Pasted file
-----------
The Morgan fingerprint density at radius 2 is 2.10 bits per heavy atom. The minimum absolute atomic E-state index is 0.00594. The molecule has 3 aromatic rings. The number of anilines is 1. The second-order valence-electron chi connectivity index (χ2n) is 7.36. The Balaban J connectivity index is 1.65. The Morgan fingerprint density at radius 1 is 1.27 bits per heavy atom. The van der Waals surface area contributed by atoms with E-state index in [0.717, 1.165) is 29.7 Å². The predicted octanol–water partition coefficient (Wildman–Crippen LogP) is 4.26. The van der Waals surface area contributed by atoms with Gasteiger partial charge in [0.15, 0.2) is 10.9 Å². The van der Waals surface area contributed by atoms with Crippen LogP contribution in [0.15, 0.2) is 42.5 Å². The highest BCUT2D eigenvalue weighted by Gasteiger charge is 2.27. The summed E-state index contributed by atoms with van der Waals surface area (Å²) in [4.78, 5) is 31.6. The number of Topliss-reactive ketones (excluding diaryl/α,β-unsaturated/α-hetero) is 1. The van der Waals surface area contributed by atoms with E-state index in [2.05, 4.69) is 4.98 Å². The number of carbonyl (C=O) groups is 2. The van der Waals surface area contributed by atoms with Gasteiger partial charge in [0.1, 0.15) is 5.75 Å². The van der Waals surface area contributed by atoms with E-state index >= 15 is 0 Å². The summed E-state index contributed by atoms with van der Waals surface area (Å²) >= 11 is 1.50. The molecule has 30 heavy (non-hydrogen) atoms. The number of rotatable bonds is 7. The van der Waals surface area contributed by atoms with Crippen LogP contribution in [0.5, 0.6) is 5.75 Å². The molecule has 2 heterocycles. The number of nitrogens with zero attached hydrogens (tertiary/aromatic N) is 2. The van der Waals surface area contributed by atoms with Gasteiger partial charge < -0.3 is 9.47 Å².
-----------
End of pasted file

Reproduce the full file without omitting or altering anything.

The Morgan fingerprint density at radius 2 is 2.10 bits per heavy atom. The minimum absolute atomic E-state index is 0.00594. The molecule has 3 aromatic rings. The number of anilines is 1. The second-order valence-electron chi connectivity index (χ2n) is 7.36. The Balaban J connectivity index is 1.65. The Morgan fingerprint density at radius 1 is 1.27 bits per heavy atom. The van der Waals surface area contributed by atoms with E-state index in [0.717, 1.165) is 29.7 Å². The predicted octanol–water partition coefficient (Wildman–Crippen LogP) is 4.26. The van der Waals surface area contributed by atoms with Gasteiger partial charge in [0.15, 0.2) is 10.9 Å². The van der Waals surface area contributed by atoms with Crippen LogP contribution in [0.15, 0.2) is 42.5 Å². The highest BCUT2D eigenvalue weighted by Gasteiger charge is 2.27. The summed E-state index contributed by atoms with van der Waals surface area (Å²) in [4.78, 5) is 31.6. The number of Topliss-reactive ketones (excluding diaryl/α,β-unsaturated/α-hetero) is 1. The van der Waals surface area contributed by atoms with E-state index in [2.05, 4.69) is 4.98 Å². The number of carbonyl (C=O) groups is 2. The van der Waals surface area contributed by atoms with Gasteiger partial charge in [0.1, 0.15) is 5.75 Å². The van der Waals surface area contributed by atoms with E-state index >= 15 is 0 Å². The summed E-state index contributed by atoms with van der Waals surface area (Å²) >= 11 is 1.50. The molecule has 30 heavy (non-hydrogen) atoms. The number of rotatable bonds is 7. The van der Waals surface area contributed by atoms with Crippen LogP contribution in [0.5, 0.6) is 5.75 Å². The molecule has 2 heterocycles. The number of nitrogens with zero attached hydrogens (tertiary/aromatic N) is 2. The van der Waals surface area contributed by atoms with Gasteiger partial charge < -0.3 is 9.47 Å².